Okay, back to that steam system. Steam wants to move really fast, and that's based on it leaving the boiler at a pressure of just a few ounces per square inch (which is what you have when the boiler starts). Now, one pound of water will occupy about amount of the space that's inside a pint glass. One pound of steam at zero psi will take up 27 cubic feet (that's a cubic yard). Raise the boiler pressure to 10-psi and that same pound of steam will take up just 16 cubic feet. The higher you raise the pressure on the boiler, the more compressed the steam will be. It's like the helium in the tank at the party store.

Okay, hold that thought for a moment. I want you to take a ride with me. I want you to think about 1,000 Volkswagen beetles. Imagine them in a rainbow of colors and put a driver in each one. Let�s call each driver Mr. BTU.

Now imagine a one-lane road that's one mile long. It can be a country road or a highway; it's your choice, but what you're going to do in your imagination is move those 1,000 Volkswagen beetles down that mile-long road in precisely one hour. That's the goal - to move 1,000 BTUs per hour. You have to have that last car crossing the finish line when the clock strikes the one-hour mark. You can't finish a moment sooner, and you can't finish a second later.

This is what we mean when we talk about BTUH (British Thermal Units per Hour). If I say 1,000 BTUH, I'm not talking about 1,000 BTUs in 59 minutes, right? Nope, it's happening in one hour.

So if we're comparing Steam to Volkswagen beetles, we have to keep time in mind.

And did I mention that those Volkswagen beetles were all under 10-psi pressure? They are. Add that to your imagination. You've got the beetles moving down the road (or through a steam main) and they're all at 10-psi. That's why they're so small. The pressure is squeezing them.

Okay, time to get rid of the Volkswagens. We'll release the pressure on them, and when we do that, they'll expand like a gas. In fact, they'll magically transform themselves into big yellow school buses (Work with me on this.)

Now, bring the buses around to the starting point. Your job is to move those 1,000 big yellow school buses down the same road that the Volkswagen beetles just traveled. And you have exactly one hour to do this. You can't take a minute more, and you can't finish a second sooner. You have to do it in exactly one hour.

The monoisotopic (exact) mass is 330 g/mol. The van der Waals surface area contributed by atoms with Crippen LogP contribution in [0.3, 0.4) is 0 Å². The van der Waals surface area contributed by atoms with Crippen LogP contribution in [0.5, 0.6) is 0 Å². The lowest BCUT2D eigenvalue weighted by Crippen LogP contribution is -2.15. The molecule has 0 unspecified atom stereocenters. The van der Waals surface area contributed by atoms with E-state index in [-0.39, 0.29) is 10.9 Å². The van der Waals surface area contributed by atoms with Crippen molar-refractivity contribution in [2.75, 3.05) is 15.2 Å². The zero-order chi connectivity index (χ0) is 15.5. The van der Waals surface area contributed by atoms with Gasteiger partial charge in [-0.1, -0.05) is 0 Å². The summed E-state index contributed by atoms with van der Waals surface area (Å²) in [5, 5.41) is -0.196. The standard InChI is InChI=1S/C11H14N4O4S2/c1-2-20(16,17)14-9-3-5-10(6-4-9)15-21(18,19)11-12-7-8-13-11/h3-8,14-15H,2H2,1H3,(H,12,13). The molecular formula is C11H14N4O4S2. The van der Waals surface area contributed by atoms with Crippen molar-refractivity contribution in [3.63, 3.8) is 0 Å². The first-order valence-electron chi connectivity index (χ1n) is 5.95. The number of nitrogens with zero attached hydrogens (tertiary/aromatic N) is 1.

Ready for the big question? Which line of vehicles has to travel faster? The Volkswagen beetles, or the big yellow school buses?

The school buses, right? They have to go faster because they're bigger! Just think of how much longer the line of 1,000 school buses is, compared to the line of 1,000 Volkswagen beetles. If you have to get those two lines down that mile-long road in exactly one hour, the busses will naturally have to move faster than the beetles. Make sense?

That's why low-pressure steam moves faster than high-pressure steam.

Think about it. If the amount of steam the boiler produces in one hour is fixed (which it is). And if the pipes will always have the same amount of internal space (which they will). And if that steam takes up more space when it's at low pressure than it occupies when it's at high pressure (which it does!). Then we can say with absolute certainty that our given amount of steam, over the course of that one hour, within those pipes of a fixed size will definitely move faster at low pressure than at high pressure. It has to. The steam is as big as a school bus at low pressure. And it's turbocharged.

The Dead Men who designed those old steam systems knew this. They designed their pipes to deliver steam to your radiators at very low pressure. The lower the pressure, the faster the steam will travel. If the steam isn't getting to the radiators, it's not because of a lack of steam pressure; it's probably because the air vents aren't working, or they're in the wrong place. Replace or relocate them.

And crank down that pressuretrol.